Valentina Dimitrievska in Skopje -
Albania has been trumpeting its success in the war on drugs, whose production and trafficking has posed a major problem for this poor Balkan country. However, despite good results in this war, which is a precondition for the country to further advance in its EU integration path, this is not the end of the problem.
On September 16, Albanian Interior Minister SaimirTahiri declared that 99.2% of cannabis grown in the country, about 690,000 plants spread over 44 hectares identified by aerial maps, had been destroyed so far this year – an indication, he said, of the police’s indisputable success.
Further evidence of progress against the drug lords came on September 22 when the Council of Europe’s monitoring body, MONEYVAL, removed Albania from a watchlist after the government was seen to have met international obligations in the field of prevention of money laundering and financing of terrorism, the country’s finance ministry said.
To illustrate how deep the roots of the drug industry had penetrated Albanian society, Tahiri noted that so far in 2015 disciplinary measures or criminal proceedings had been launched against over 720 police officers, including those arrested for cooperation with gangsters. “Our war on drugs began in our ranks with police officers, who work with cannabis growers and drug traffickers,” the minister said.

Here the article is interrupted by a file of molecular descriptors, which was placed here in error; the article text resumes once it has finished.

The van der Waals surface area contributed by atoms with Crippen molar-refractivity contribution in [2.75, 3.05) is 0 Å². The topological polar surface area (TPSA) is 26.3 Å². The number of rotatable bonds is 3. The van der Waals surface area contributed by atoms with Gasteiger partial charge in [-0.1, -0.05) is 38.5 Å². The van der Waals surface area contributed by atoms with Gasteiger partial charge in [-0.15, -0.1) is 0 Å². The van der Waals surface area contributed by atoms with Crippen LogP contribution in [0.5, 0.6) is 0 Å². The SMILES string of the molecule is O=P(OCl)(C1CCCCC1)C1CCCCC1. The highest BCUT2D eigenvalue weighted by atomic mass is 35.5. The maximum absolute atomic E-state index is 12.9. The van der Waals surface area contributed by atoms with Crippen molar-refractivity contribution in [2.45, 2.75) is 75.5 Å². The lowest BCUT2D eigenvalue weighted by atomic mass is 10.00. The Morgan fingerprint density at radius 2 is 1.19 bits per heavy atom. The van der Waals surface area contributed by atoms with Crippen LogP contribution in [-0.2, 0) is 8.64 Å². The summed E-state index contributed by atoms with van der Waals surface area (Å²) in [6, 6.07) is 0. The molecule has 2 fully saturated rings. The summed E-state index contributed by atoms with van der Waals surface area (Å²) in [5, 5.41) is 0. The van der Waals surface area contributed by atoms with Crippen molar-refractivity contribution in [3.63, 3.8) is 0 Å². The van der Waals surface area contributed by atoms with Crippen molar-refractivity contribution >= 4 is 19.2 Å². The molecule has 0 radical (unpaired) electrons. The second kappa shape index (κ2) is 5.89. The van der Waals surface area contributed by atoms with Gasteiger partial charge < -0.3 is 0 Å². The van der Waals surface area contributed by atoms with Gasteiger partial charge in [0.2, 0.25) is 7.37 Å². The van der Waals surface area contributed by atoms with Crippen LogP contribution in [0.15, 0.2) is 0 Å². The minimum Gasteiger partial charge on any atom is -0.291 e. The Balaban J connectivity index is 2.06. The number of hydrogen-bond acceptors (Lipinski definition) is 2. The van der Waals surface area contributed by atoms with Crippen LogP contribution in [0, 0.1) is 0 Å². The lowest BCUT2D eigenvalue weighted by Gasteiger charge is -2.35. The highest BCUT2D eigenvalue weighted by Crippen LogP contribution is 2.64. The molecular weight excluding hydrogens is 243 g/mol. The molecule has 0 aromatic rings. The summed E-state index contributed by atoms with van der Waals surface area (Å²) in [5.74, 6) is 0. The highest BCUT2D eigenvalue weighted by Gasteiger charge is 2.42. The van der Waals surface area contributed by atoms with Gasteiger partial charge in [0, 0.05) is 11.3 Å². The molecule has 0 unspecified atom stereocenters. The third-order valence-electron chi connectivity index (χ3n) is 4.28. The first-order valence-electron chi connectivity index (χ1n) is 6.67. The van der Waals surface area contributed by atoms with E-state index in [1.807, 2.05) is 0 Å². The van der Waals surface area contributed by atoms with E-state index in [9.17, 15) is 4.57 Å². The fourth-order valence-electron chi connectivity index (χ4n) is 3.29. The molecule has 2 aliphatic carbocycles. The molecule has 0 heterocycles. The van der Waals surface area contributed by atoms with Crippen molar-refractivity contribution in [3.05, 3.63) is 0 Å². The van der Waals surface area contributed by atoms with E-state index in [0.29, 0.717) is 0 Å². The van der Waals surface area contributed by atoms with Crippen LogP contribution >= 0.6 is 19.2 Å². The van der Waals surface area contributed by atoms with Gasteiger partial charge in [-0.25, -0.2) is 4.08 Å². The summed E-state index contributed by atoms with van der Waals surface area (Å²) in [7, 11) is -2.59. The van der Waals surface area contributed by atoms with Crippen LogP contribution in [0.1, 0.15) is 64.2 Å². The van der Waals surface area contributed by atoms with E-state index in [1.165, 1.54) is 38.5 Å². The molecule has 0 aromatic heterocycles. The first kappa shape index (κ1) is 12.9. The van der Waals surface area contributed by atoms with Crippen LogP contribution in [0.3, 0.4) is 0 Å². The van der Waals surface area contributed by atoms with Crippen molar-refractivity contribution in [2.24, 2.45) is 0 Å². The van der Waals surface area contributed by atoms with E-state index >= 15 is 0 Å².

A stronghold stormed
Albania has been widely considered the leading supplier of cannabis in Europe and a major transit zone for other drugs like heroin and cocaine. According to a US State Department Narcotics Control Report, in 2012 Albanian police seized over 21 tonnes of marijuana destined for European markets, notably Greece and Italy, nearly double that in 2011. Heroin and cocaine discoveries also more than doubled over the same period, to 87.7 kilograms and 4.6 kg respectively.
And a study conducted by the European Monitoring Centre for Drugs and Drug Addiction (EMCDDA) in 2012 showed that Albania was among the “big five” in the world for marijuana production and exporting to Europe, along with Morocco, Afghanistan, Lebanon and South Africa.
The best known place for cannabis cultivation in Albania was Lazarat, a village in the south of the country, with population of over 3,000, some 30 kilometres away from the Greek border.
Video made by two Dutch youngsters during their trip in Albania less than two years ago showed the notorious village of Lazarat full of cannabis plants.“It’s not normal, really, a whole village full of weed! Crazy, really crazy! Plants 3m high or so,” they said. The two expressed happiness they could smoke there for free. Their video told about a whole family cutting plants or school children walking among them – a clear indication that the cultivation of cannabis was an important source of farmers' income in the village.
The police traditionally steered clear of Lazarat, but the real crackdown began in 2014 when 102 tonnes of marijuana and 550,000 cannabis plants with an estimated value of over €6bn was destroyed. Incidents and clampdowns still occur repeatedly in Lazarat. The last was in June when a policeman was killed and two others wounded during a patrol in the village, followed by a major-scale operation ending with the arrest of a dozen gangsters.
Lazarat was the “capital of marijuana”, but cannabis is also grown in other parts of the country, mainly in woods or in secluded mountainous areas. Reuters recently reported that there is believed to be little serious cannabis production in Lazarat any more, but that the region retains a reputation for defiance of law-enforcement authorities.